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Daytona’s opening act happened Sunday with the Advance Auto Parts Clash and while it was only 75 laps, it worked well as a snack to appease my hunger for some NASCAR action, which last occurred in November. On Sunday, NASCAR offers the 60th Daytona 500.

Most sports like to start their season gradually and have the big finale. NASCAR says the heck with that, let’s start out with a bang and offer our biggest showcase for the entire nation to watch and quickly re-acclimate themselves with driver changes, a look at the rookies plus learning the new rule changes. I don’t know if I would want it any other way.

The Clash was a great glimpse at what to expect this week with Thursday’s qualifying races and Sunday’s Daytona 500. There is no longer a ride-height rule for the restrictor-plate races. Crews are taking advantage by basically dropping the cars all the way to the asphalt. They look like a bunch of low-riders out there, but the effect is gaining the most speed.

Despite no ride-height rule, everything that happened in the Clash looked exactly like what we’ve been seeing the past three seasons – except the handling now is not as good. Fords have been dominant, Toyota is almost there as an equal and Chevrolet is still a little behind despite having the new body design of the Camaro ZL1.

“My outlook is very positive,” said two-time Daytona 500 winner Jimmie Johnson (15/1) regarding the new Camaro. “When you look what we did with the previous generation car, we had five seasons with no upgrades and still stayed awfully competitive. We’re going to be in much better shape this season from a competition standpoint.”

The Camaro was fast by itself during qualifying and single lap simulations – Alex Bowman in the Hendrick Motorsports No. 88 won the pole on Sunday, but once the cars got all jumbled together in the draft, the cream rose to the top with the Penske Fords and Joe Gibbs Toyotas being the best.

Penske driver Brad Keselowski, who leads the series with six restrictor-plate wins, took the checkers in the Clash aided by teammates Ryan Blaney and Joey Logano basically blocking while sitting second and third in the last few laps.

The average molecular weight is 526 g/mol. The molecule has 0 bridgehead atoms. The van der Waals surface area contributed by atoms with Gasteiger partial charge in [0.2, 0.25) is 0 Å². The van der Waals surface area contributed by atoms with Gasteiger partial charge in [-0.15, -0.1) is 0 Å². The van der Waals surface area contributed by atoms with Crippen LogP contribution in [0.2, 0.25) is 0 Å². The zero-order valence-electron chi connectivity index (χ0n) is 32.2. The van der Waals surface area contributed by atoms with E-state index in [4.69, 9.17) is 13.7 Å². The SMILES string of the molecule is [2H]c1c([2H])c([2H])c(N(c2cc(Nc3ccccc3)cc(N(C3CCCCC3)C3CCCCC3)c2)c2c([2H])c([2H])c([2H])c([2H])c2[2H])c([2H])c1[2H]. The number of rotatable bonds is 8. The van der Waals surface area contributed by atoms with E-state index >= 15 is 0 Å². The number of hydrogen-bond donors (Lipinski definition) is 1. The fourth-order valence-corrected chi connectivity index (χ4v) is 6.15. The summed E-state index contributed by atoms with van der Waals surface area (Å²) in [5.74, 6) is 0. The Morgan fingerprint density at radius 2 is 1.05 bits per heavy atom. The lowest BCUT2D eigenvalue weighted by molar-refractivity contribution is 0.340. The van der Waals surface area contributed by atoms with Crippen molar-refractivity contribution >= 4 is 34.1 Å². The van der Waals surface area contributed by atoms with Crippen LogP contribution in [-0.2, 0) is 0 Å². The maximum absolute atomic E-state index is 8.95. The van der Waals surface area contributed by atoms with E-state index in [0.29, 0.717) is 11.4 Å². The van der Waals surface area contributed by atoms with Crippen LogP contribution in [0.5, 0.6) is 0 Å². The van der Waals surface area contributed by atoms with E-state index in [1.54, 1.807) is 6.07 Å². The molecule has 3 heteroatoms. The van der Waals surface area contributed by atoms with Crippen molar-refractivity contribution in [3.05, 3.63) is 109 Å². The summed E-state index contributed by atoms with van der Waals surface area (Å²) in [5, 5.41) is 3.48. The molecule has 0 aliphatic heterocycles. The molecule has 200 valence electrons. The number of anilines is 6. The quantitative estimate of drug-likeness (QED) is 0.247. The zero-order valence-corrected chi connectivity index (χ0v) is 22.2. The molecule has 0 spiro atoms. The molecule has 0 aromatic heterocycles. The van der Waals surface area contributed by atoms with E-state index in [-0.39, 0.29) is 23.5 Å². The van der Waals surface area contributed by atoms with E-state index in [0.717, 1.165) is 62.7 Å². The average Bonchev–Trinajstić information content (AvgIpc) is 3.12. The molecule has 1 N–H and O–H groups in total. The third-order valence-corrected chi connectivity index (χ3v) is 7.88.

The two more to go would be Thursday’s Can-Am Duels and the Daytona 500. No one has ever won all three races during Speedways, but five drivers have won the Clash and the 500 in the same season, the last being in 2016 with Denny Hamlin.

Keselowski is the Westgate SuperBook’s 8-to-1 favorite just because of being the best in plate races, but for whatever reason the Daytona 500 has been a thorn in his side with a best of third-place in 2014. It’s not unusual for the 500 to start playing mind games with great drivers where it takes an entire career to win it or sometimes never.

Dale Earnhardt was the best superspeedway driver of all-time and dominated the exhibition races during Speedweeks, but it took him 20 seasons before winning his first (1998) despite having the best car in half those starts. It took Darrell Waltrip 17 years to win (1989). Tony Stewart, Mark Martin, Rusty Wallace, Bobby Labonte, Terry Labonte and Las Vegan Kyle Busch never won the biggest race in their sport over their great careers.

Joey Logano (10/1) got his first Daytona 500 win in 2015 and followed it up with sixth-place finishes in 2016 and 2017. Ryan Blaney is in his first season as an official Penske driver and finished second in last year’s 500 while driving the Wood Brothers’ famed No. 21, which had its equipment built by Penske. I believe Blaney offers the most value at 25-to-1. And if looking for the best long shot on the board, try Paul Menard at 50-to-1. He’s taken over the No. 21 from Blaney and last year at Daytona was fifth and third in the two races, the best average among all drivers.

Another top Ford driver is Roush Fenway’s Ricky Stenhouse Jr., who burst onto the scene last season with his first two career wins, both coming on plates races at Daytona and Talladega. But the cat is out of the bag now and he’s only offered at 12-1.

Ford has won the past three points-paying races at Daytona and the last five at Talladega. Las Vegan Kurt Busch (20/1) won the 500 last season in the first race after Stewart Haas Racing switched from Chevrolet to Ford. Kevin Harvick (10/1) won the 2007 Daytona 500 and is also part of SHR, as well as Aric Almirola (30/1) who takes over the No. 10 for Danica Patrick (100/1) who is now in the No. 7. This will be Patrick’s last race in NASCAR. She’ll also race in the Indianapolis 500 and then call it quits. Clint Bowyer (20/1) is in the SHR No. 14 and finished second in the July Daytona race last season. He loves plate racing, too.

I’m rolling with the Gibbs Toyota driven by Denny Hamlin (10/1) just because he’s got this Daytona drafting thing down well and he’s got a car on par with the Penske trio. He starts on the front row and has seven career wins during Daytona Speedweeks.

I’ll also be rooting for another Las Vegan, Brendan Gaughan, who drives the No. 62 Chevy for Beard Motorsports. Last season in a limited schedule Gaughan finished 11th and seventh in the two Daytona races. Those finishes have given other drivers confidence to trust Gaughan in the draft and I expect another quality finish.

Brendan’s father, Michael Gaughan, owns the South Point and they’ll be hosting a 500 party in the showroom, which features a giant HD movie screen, booming audio system, cheap drinks and prizes given away throughout the race. Root for our three Vegas drivers and show some city pride. It was kind of cool last season when Kurt Busch won it.

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